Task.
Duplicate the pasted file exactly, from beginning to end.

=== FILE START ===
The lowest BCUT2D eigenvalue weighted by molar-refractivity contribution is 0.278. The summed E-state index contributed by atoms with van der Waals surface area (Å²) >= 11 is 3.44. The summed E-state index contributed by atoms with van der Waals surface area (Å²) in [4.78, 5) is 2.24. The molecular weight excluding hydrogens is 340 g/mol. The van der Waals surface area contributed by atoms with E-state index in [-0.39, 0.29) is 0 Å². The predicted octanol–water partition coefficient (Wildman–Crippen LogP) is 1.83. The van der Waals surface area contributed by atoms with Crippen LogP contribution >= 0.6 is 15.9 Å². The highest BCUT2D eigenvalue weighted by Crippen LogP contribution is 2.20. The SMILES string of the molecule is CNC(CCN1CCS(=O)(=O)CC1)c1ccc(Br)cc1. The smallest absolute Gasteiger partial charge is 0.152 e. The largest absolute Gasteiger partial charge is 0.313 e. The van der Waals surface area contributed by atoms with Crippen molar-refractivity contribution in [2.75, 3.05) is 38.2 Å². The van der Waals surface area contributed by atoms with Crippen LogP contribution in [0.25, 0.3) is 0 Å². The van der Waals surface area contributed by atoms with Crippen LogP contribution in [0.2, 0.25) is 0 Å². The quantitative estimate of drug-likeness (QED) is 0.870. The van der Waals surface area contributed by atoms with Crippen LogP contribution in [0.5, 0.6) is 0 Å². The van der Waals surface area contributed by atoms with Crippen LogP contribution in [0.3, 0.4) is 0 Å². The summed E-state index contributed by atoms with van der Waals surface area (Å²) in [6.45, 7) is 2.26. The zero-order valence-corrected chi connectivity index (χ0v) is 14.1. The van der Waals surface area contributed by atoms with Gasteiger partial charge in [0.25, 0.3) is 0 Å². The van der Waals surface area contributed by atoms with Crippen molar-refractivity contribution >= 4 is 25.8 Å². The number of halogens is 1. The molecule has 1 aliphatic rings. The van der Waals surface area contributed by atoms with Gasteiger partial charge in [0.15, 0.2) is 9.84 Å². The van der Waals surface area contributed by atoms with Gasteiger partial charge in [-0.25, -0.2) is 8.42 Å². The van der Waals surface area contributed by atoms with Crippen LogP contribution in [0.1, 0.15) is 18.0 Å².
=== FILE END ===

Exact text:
The lowest BCUT2D eigenvalue weighted by molar-refractivity contribution is 0.278. The summed E-state index contributed by atoms with van der Waals surface area (Å²) >= 11 is 3.44. The summed E-state index contributed by atoms with van der Waals surface area (Å²) in [4.78, 5) is 2.24. The molecular weight excluding hydrogens is 340 g/mol. The van der Waals surface area contributed by atoms with E-state index in [-0.39, 0.29) is 0 Å². The predicted octanol–water partition coefficient (Wildman–Crippen LogP) is 1.83. The van der Waals surface area contributed by atoms with Crippen LogP contribution >= 0.6 is 15.9 Å². The highest BCUT2D eigenvalue weighted by Crippen LogP contribution is 2.20. The SMILES string of the molecule is CNC(CCN1CCS(=O)(=O)CC1)c1ccc(Br)cc1. The smallest absolute Gasteiger partial charge is 0.152 e. The largest absolute Gasteiger partial charge is 0.313 e. The van der Waals surface area contributed by atoms with Crippen molar-refractivity contribution in [2.75, 3.05) is 38.2 Å². The van der Waals surface area contributed by atoms with Crippen LogP contribution in [0.25, 0.3) is 0 Å². The van der Waals surface area contributed by atoms with Crippen LogP contribution in [0.2, 0.25) is 0 Å². The quantitative estimate of drug-likeness (QED) is 0.870. The van der Waals surface area contributed by atoms with Crippen LogP contribution in [0.5, 0.6) is 0 Å². The van der Waals surface area contributed by atoms with Crippen LogP contribution in [0.3, 0.4) is 0 Å². The summed E-state index contributed by atoms with van der Waals surface area (Å²) in [6.45, 7) is 2.26. The zero-order valence-corrected chi connectivity index (χ0v) is 14.1. The van der Waals surface area contributed by atoms with Gasteiger partial charge in [0.25, 0.3) is 0 Å². The van der Waals surface area contributed by atoms with Crippen molar-refractivity contribution >= 4 is 25.8 Å². The number of halogens is 1. The molecule has 1 aliphatic rings. The van der Waals surface area contributed by atoms with Gasteiger partial charge in [0.15, 0.2) is 9.84 Å². The van der Waals surface area contributed by atoms with Gasteiger partial charge in [-0.25, -0.2) is 8.42 Å². The van der Waals surface area contributed by atoms with Crippen LogP contribution in [0.1, 0.15) is 18.0 Å².